9 Human Medications That Can Poison Your Dog
Pet owners who want to pet-proof their home should start with their own medicine cabinet. Human medications, both over-the-counter and prescription, account for nearly half of all calls received by poison helplines. Pet poisonings due to human medications are common. They can be very serious, whether your dog accidentally chewed into a pill bottle or a well-intentioned pet owner switched medication (giving their pet a human medication).
The following is a list of the human medications most commonly ingested by dogs and some veterinary advice on how to avoid pet poisoning from human medications.
Nonsteroidal anti-inflammatory drugs (NSAIDs) are widely used and widely available, with many of them available over the counter. These medications treat people's pain, inflammation, and fever. Aspirin, ibuprofen, naproxen, and indomethacin are examples of NSAIDs. Orally administered NSAIDs are rapidly absorbed in dogs. Most reach peak blood concentrations within three hours. These medications' most common side effects are gastrointestinal irritation and GI tract damage.
NSAIDs have little effect on the kidneys at recommended dosages. Still, renal damage has occurred in overdose cases (and also with chronic use). The use of two NSAIDs simultaneously can result in kidney dysfunction. Furthermore, NSAID overdose has resulted in clotting issues and liver disease. These drugs can also interact with other medications.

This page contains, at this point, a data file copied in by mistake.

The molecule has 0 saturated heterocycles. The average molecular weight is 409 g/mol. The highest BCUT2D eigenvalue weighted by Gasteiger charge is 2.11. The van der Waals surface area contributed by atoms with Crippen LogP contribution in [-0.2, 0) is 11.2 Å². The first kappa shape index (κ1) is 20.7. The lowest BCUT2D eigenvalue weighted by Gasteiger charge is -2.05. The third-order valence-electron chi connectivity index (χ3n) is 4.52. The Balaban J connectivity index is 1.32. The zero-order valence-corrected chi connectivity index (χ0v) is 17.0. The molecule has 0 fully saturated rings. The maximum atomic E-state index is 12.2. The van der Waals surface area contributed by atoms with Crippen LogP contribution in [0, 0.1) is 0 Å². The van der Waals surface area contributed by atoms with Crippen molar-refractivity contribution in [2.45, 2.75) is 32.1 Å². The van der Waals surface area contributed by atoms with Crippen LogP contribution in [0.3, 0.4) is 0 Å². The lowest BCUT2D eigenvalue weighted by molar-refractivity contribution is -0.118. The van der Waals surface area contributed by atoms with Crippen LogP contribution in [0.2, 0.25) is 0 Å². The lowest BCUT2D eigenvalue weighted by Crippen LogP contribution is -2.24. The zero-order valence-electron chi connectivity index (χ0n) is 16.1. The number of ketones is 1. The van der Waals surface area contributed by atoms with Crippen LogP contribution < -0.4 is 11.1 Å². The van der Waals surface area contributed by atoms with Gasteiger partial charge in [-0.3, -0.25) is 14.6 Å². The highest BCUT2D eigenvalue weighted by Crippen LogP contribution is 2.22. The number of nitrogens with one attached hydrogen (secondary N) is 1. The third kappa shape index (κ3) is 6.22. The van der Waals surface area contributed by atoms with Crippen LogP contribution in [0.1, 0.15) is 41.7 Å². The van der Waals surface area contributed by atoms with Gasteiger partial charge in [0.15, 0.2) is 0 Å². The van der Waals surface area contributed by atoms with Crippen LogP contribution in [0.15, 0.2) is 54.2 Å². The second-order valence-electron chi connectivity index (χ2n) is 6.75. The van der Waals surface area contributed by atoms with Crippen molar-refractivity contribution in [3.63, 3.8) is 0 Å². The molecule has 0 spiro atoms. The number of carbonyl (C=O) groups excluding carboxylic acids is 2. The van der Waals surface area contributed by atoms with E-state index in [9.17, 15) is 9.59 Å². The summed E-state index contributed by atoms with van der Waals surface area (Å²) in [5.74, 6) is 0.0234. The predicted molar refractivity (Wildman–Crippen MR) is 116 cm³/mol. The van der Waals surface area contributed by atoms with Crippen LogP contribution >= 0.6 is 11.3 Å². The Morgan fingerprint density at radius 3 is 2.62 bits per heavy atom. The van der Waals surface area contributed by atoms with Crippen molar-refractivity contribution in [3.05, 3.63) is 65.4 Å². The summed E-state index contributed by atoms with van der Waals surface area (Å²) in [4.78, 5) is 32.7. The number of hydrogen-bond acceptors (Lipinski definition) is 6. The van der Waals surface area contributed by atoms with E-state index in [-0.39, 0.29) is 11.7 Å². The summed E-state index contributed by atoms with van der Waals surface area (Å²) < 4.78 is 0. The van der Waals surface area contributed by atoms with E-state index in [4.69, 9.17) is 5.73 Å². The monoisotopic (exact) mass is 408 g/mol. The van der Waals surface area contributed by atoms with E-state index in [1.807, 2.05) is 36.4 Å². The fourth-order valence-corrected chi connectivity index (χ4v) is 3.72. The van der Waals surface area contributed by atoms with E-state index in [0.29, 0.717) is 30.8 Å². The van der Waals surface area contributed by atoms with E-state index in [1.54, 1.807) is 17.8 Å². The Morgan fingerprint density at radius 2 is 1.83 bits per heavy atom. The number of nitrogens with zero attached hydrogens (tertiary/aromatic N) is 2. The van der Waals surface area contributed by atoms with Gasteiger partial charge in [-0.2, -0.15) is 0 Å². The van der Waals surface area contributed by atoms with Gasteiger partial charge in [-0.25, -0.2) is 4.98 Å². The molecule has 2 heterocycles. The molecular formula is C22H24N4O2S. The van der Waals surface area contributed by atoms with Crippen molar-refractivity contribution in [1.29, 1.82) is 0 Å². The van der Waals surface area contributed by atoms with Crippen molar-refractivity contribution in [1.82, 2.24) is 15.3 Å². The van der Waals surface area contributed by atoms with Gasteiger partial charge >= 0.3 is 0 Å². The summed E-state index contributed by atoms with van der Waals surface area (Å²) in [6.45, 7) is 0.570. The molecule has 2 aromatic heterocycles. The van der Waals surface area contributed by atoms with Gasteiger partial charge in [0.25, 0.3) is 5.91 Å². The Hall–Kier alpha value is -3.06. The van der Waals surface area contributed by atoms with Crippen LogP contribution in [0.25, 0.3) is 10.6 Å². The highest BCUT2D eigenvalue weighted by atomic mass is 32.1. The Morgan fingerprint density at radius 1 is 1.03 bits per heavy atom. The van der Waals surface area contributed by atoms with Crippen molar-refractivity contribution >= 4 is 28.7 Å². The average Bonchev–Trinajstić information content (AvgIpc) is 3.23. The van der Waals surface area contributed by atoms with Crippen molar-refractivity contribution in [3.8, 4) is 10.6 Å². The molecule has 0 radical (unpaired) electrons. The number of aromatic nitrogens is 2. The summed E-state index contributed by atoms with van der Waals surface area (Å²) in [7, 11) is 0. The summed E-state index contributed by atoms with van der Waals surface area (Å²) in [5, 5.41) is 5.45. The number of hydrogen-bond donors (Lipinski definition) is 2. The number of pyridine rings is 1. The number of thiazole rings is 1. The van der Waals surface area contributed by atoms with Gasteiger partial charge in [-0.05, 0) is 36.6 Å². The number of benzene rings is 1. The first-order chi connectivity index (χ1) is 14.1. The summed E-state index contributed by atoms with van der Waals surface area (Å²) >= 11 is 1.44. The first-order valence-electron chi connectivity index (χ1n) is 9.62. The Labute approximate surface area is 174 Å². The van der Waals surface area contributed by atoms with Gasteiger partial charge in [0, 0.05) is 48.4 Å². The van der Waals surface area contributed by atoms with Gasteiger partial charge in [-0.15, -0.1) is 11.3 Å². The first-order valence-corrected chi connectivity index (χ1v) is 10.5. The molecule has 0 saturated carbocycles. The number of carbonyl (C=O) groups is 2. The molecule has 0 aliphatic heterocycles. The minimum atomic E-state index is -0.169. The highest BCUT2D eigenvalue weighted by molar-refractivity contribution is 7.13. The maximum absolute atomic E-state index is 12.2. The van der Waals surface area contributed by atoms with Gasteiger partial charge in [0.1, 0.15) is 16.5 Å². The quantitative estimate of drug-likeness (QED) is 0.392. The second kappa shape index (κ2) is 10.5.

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Acetaminophen is another widely available human medication frequently used to treat pain and inflammation in dogs. This medication, marketed under the brand names Tylenol and others, is available both over the counter and in some prescription formulations. Dogs are typically exposed through administering acetaminophen by uninformed but well-intentioned owners seeking to treat their animal's fever, pain, or inflammation.
Poisoning can occur as a result of a single high-dose exposure or chronic low-dose exposure.
Acetaminophen poisoning in dogs causes liver damage and, in high enough doses, liver failure. Lethargy, loss of appetite, abdominal pain, and jaundice are some of the clinical symptoms. Swelling of the face and paws is another common symptom. Cats are even more sensitive to acetaminophen than dogs, and a single tablet can cause clinical signs.
Amphetamine, a powerful stimulant, is found in medications used to treat attention deficit disorder and hyperactivity. Dogs who consume these medications may experience life-threatening tremors, seizures, elevated body temperature, and even cardiac and respiratory arrest.
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ACE inhibitors and beta-blockers, two types of blood pressure medications, can cause weakness, stumbling, and dangerously low blood pressure.
Sleep-aid medications such as Xanax, Ambien, and Valium can cause dogs to become lethargic, appear intoxicated, and, in some cases, have dangerously slowed breathing rates. After ingesting these drugs, some dogs become incredibly agitated.